The author endeavours, firstly, to present a vivid account of the reception that A.T.
Robertson’s A grammar of the Greek New Testament in the light of historical research found in
scholarly circles when first published (in 1914) and during the ensuing years; secondly, to
probe the question whether, during the course of the past century, the renown of both the
man and the book has outlasted the scientific value and the actual utilisation of ‘Robertson’
in New Testament commentaries and scholarly publications; and thirdly, to address a few
grammatical points stated by Robertson that seem to have gone unchallenged despite major
shifts affecting the study of language generally, and New Testament Greek specifically,
since the publication of his Grammar.
Faulkner, Katelyn T.; Robertson, Mark P.; Rouget, Mathieu; Wilson, John R.U.(Public Library of Science, 2017-04-05)
The global shipping network facilitates the transportation and introduction of marine and terrestrial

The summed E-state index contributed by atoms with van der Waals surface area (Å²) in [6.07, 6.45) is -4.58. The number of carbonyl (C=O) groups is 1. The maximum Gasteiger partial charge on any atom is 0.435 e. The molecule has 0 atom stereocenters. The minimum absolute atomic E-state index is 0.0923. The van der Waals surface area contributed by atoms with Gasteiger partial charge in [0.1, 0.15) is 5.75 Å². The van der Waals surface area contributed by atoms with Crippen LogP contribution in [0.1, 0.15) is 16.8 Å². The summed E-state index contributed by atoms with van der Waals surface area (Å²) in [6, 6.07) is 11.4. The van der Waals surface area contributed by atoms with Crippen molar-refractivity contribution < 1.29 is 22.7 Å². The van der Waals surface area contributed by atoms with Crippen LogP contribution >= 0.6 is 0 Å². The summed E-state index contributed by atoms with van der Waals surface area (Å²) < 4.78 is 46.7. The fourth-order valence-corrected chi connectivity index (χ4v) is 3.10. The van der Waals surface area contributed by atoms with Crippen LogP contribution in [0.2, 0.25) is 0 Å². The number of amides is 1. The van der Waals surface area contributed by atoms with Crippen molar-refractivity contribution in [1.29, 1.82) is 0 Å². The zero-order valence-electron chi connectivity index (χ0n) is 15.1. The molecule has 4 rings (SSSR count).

organisms to regions where they are not native, and some of these organisms
become invasive. South Africa was used as ...
Faulkner, Katelyn T.; Hurley, Brett Phillip; Robertson, Mark P.; Rouget, Mathieu; Wilson, John R.U.(AOSIS Open Journals, 2017-03-31)
BACKGROUND : Alien organisms are not only introduced from one biogeographical region to
another but also spread within regions. As South Africa shares land borders with six countries,
multiple opportunities exist for the ...
This quantitative study was executed from a realist’s ontological perspective and its
epistemological leaning is towards that of an empiricist. The study essentially sought to determine the
existence or otherwise of ...